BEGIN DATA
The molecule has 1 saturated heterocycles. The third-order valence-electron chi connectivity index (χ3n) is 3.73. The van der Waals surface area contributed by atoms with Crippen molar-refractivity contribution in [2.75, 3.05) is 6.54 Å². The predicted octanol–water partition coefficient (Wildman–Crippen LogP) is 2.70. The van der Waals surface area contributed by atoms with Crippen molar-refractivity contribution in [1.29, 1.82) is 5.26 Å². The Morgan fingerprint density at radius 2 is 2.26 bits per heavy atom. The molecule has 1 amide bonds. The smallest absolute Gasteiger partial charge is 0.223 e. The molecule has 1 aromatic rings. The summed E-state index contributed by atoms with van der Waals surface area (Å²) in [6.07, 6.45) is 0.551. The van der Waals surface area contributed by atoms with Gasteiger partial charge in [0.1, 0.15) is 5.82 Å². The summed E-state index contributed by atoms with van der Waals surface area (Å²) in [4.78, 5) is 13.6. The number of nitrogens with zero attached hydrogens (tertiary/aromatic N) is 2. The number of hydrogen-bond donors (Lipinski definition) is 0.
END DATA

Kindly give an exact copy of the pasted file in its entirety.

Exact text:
The molecule has 1 saturated heterocycles. The third-order valence-electron chi connectivity index (χ3n) is 3.73. The van der Waals surface area contributed by atoms with Crippen molar-refractivity contribution in [2.75, 3.05) is 6.54 Å². The predicted octanol–water partition coefficient (Wildman–Crippen LogP) is 2.70. The van der Waals surface area contributed by atoms with Crippen molar-refractivity contribution in [1.29, 1.82) is 5.26 Å². The Morgan fingerprint density at radius 2 is 2.26 bits per heavy atom. The molecule has 1 amide bonds. The smallest absolute Gasteiger partial charge is 0.223 e. The molecule has 1 aromatic rings. The summed E-state index contributed by atoms with van der Waals surface area (Å²) in [6.07, 6.45) is 0.551. The van der Waals surface area contributed by atoms with Gasteiger partial charge in [0.1, 0.15) is 5.82 Å². The summed E-state index contributed by atoms with van der Waals surface area (Å²) in [4.78, 5) is 13.6. The number of nitrogens with zero attached hydrogens (tertiary/aromatic N) is 2. The number of hydrogen-bond donors (Lipinski definition) is 0.